“The judge paid the fine for the defendant. Like an earthy judge who takes off his robe, reaches into his wallet, and pays the fine for his accused son, even so God did this for us. In such a case the complaint that it is unjust to pay the fine for another's sin vanishes.
In addition, it is unjust to charge another person for my crime, but it is not unjust for him to voluntarily pay the fine. A voluntary substitutionary atonement is the apex of morality."

Would you be OK if this happened in reality?? Recently there was a murder in Seattle whereby a woman killed 6 members of her family (including 2 children). Do you think the victim’s family members be OK with this judicial arrangement?? Would society be OK with this also? I think not! This concept strike against the very concept of natural law and it does not sit well with us as it violates our right reason – therefore this is not a good concept or an attribute I would place against God.

The example Geisler is using is a universal pardon and NOT atonement. Atonement is unique in the sense that its supposed to change or radically reform the criminal prior to releasing them from his or her sentence. God will not and can not “pardoned” someone without first making sure he has obtained their “good behavior” or as I would put it “proper motivation of the heart”. Calvinism does neither, as it is strictly transactional . Secondly, God through the use of governmental atonement has decreased the moral suffering of the universe – Calvinism does not as they consider man being incapable of doing ANY thing righteous.

As for your comment regarding Christ voluntarily death I do agree with your statement as this is highly noble and this is why the death of Christ is to break our hearts – Titus 3:4-6

But when the kindness of God our Saviour, and his love toward man, appeared, 5 not by works done in righteousness, which we did ourselves, but according to his mercy he saved us, through the washing of regeneration and renewing of the Holy Spirit, 6 which he poured out upon us richly, through Jesus Christ our Saviour;

Chris said...

Preston said:

"how do you get from Lev 4 substitution or retributive atonement? After much research on this particular subject the Jews never considered sin literally being placed on the animal. Instead, sacrifices were to be a negative experience and that a “life” had to die as a result of sin."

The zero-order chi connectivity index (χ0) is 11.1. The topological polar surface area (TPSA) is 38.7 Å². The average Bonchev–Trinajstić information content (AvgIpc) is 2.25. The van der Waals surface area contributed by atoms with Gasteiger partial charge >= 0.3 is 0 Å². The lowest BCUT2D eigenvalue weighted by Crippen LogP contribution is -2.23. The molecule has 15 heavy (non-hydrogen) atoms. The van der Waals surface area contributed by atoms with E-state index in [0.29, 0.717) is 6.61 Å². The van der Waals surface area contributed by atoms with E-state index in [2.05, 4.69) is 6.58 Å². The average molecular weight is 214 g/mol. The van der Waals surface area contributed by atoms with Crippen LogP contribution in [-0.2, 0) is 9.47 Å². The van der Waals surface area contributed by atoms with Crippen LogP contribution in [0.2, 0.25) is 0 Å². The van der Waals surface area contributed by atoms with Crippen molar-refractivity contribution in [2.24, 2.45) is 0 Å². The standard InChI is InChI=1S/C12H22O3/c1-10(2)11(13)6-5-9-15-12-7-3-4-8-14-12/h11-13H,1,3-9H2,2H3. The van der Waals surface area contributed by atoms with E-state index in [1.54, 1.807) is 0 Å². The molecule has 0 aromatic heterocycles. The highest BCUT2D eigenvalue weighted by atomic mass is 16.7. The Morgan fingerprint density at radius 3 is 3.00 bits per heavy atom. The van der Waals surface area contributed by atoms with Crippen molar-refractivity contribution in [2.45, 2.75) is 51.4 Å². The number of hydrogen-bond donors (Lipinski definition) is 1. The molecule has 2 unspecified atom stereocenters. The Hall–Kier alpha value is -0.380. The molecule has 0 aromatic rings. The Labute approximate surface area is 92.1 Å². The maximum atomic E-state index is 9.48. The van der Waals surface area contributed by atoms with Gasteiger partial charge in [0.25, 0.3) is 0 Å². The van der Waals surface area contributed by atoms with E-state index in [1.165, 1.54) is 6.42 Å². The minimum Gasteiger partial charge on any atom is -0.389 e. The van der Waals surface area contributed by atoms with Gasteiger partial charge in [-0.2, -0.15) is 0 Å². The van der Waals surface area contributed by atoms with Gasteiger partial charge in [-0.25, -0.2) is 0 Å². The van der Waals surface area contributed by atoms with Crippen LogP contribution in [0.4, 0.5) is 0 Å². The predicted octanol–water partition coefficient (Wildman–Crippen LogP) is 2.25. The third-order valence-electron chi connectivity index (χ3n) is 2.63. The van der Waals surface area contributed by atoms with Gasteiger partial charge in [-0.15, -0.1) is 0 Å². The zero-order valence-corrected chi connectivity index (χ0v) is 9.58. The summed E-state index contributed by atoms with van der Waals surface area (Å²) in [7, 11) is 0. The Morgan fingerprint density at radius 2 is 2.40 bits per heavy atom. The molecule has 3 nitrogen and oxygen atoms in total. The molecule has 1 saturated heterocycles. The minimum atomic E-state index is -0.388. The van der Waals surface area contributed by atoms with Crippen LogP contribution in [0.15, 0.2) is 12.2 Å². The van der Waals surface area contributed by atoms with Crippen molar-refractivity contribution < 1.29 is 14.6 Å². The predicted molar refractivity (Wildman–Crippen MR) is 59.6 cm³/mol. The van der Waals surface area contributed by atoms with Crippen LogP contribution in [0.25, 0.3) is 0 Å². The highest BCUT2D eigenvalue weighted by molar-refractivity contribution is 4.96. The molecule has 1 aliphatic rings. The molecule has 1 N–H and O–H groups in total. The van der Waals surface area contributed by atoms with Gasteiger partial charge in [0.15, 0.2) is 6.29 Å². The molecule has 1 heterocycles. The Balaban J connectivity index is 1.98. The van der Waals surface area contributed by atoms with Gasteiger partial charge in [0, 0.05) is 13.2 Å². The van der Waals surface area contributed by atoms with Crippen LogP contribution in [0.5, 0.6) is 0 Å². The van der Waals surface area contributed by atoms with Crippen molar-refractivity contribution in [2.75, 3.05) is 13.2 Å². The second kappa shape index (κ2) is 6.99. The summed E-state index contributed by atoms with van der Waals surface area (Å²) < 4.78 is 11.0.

If this isn't a picture of Substitutionary Atonement I don't know what is! If a "life" had to die, and it wasn't the life of the one who sinned, then it is substitutionary. Also, if the Bible doesn't teach that Jesus died for us how do you explain verses like 1 Cor. 15:3, Gal 1:3-4, Heb 2:17, 1 Pet. 3:18, 1 John 2:2, 1 John 4:10? These verses all teach that Jesus died For Our Sin.

Preston wrote:
"God will not and can not “pardoned” someone without first making sure he has obtained their “good behavior” or as I would put it “proper motivation of the heart”.

This is works righteousness and it is NOT Biblical. We are save by grace alone, apart from anything we have done (Titus 3:4-5, Eph 2:8-9). It is all of God, and it is all of grace and there is nothing that we have to offer Him and nothing we can do to earn or merit our salvation. And if we are trying we are not saved! We have believed another gospel (Gal 1:6-9).

We have been having this discussion in various forms for about 6 weeks now and I now have just one thing to ask: can you explain the gospel to me, because that is all that really matters?

Chris

Preston N said...

Chris said: If this isn't a picture of Substitutionary Atonement I don't know what is! If a "life" had to die, and it wasn't the life of the one who sinned, then it is substitutionary.

Not necessarily. First sin is Non-Transferable. It is not a “thing” but rather a moral choice, a willful decision to violate God’s known laws. It is not something I can pass on to someone. Sin can not literally be “transferred” to an animal or a person for that matter. God established the sacrificial system with Israel in order to show or impress upon them His hatred of sin. Animal sacrifices is an extremely unpleasant process (I am an avid deer hunter and I can tell you first hand if I had to slaughter an animal every time I sinned it would definitely help me in seeing that sin is something I do not want to do on a continual basis). Again the sacrifice was never for God – if so then we are not to far from how the pagans made sacrifices to their gods.

Chris says: Also, if the Bible doesn't teach that Jesus died for us how do you explain verses like 1 Cor. 15:3, Gal 1:3-4, Heb 2:17, 1 Pet. 3:18, 1 John 2:2, 1 John 4:10? These verses all teach that Jesus died For Our Sin.

BTW – in no way do I deny here that Christ died for our sin – its just that we differ in what context. When Paul says Christ was made as a sin offering for us or He died for our sins all Paul is saying here is that God willfully laid down his life for us to SHOW us how much he hates sin and how much he loves us (There is also the issue of the demands of justice being met, again we differ here as to the context – you state that Jesus was a literal payment for the penalty and I would claim he is representative) This very act should break our hearts as to the depths of what sin does to the heart of our Lord and Savior. Not only that, but how willingly he was to go to the cross to show us that.